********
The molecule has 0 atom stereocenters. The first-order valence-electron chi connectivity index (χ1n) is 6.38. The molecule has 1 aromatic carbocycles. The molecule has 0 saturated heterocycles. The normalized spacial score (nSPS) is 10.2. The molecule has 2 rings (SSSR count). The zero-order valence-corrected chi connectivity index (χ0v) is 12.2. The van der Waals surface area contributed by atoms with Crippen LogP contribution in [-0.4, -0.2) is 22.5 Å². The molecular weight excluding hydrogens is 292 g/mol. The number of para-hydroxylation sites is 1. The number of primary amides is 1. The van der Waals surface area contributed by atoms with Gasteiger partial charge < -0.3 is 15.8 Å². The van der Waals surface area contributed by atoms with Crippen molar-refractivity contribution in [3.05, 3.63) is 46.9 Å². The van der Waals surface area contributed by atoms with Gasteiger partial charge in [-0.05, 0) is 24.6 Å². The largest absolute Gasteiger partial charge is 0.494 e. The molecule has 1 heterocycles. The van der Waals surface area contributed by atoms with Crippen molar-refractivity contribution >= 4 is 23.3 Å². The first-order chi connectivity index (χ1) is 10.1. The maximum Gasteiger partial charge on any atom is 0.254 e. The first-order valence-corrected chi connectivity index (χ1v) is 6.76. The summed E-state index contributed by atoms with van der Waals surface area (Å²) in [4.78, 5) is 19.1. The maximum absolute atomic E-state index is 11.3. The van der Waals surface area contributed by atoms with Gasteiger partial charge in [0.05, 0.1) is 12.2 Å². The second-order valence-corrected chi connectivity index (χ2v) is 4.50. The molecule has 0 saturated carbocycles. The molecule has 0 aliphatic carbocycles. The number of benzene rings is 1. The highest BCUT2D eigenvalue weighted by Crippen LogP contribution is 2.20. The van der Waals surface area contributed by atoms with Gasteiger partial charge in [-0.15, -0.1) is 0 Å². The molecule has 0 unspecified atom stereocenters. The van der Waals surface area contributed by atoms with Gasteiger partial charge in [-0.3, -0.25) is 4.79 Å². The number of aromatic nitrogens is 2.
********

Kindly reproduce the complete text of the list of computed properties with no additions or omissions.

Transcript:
The molecule has 0 atom stereocenters. The first-order valence-electron chi connectivity index (χ1n) is 6.38. The molecule has 1 aromatic carbocycles. The molecule has 0 saturated heterocycles. The normalized spacial score (nSPS) is 10.2. The molecule has 2 rings (SSSR count). The zero-order valence-corrected chi connectivity index (χ0v) is 12.2. The van der Waals surface area contributed by atoms with Crippen LogP contribution in [-0.4, -0.2) is 22.5 Å². The molecular weight excluding hydrogens is 292 g/mol. The number of para-hydroxylation sites is 1. The number of primary amides is 1. The van der Waals surface area contributed by atoms with Gasteiger partial charge < -0.3 is 15.8 Å². The van der Waals surface area contributed by atoms with Crippen molar-refractivity contribution in [3.05, 3.63) is 46.9 Å². The van der Waals surface area contributed by atoms with Gasteiger partial charge in [-0.05, 0) is 24.6 Å². The largest absolute Gasteiger partial charge is 0.494 e. The molecule has 1 heterocycles. The van der Waals surface area contributed by atoms with Crippen molar-refractivity contribution >= 4 is 23.3 Å². The first-order chi connectivity index (χ1) is 10.1. The maximum Gasteiger partial charge on any atom is 0.254 e. The first-order valence-corrected chi connectivity index (χ1v) is 6.76. The summed E-state index contributed by atoms with van der Waals surface area (Å²) in [4.78, 5) is 19.1. The maximum absolute atomic E-state index is 11.3. The van der Waals surface area contributed by atoms with Gasteiger partial charge in [0.05, 0.1) is 12.2 Å². The second-order valence-corrected chi connectivity index (χ2v) is 4.50. The molecule has 0 saturated carbocycles. The molecule has 0 aliphatic carbocycles. The number of benzene rings is 1. The highest BCUT2D eigenvalue weighted by Crippen LogP contribution is 2.20. The van der Waals surface area contributed by atoms with Gasteiger partial charge in [-0.15, -0.1) is 0 Å². The molecule has 0 unspecified atom stereocenters. The van der Waals surface area contributed by atoms with Gasteiger partial charge in [-0.3, -0.25) is 4.79 Å². The number of aromatic nitrogens is 2.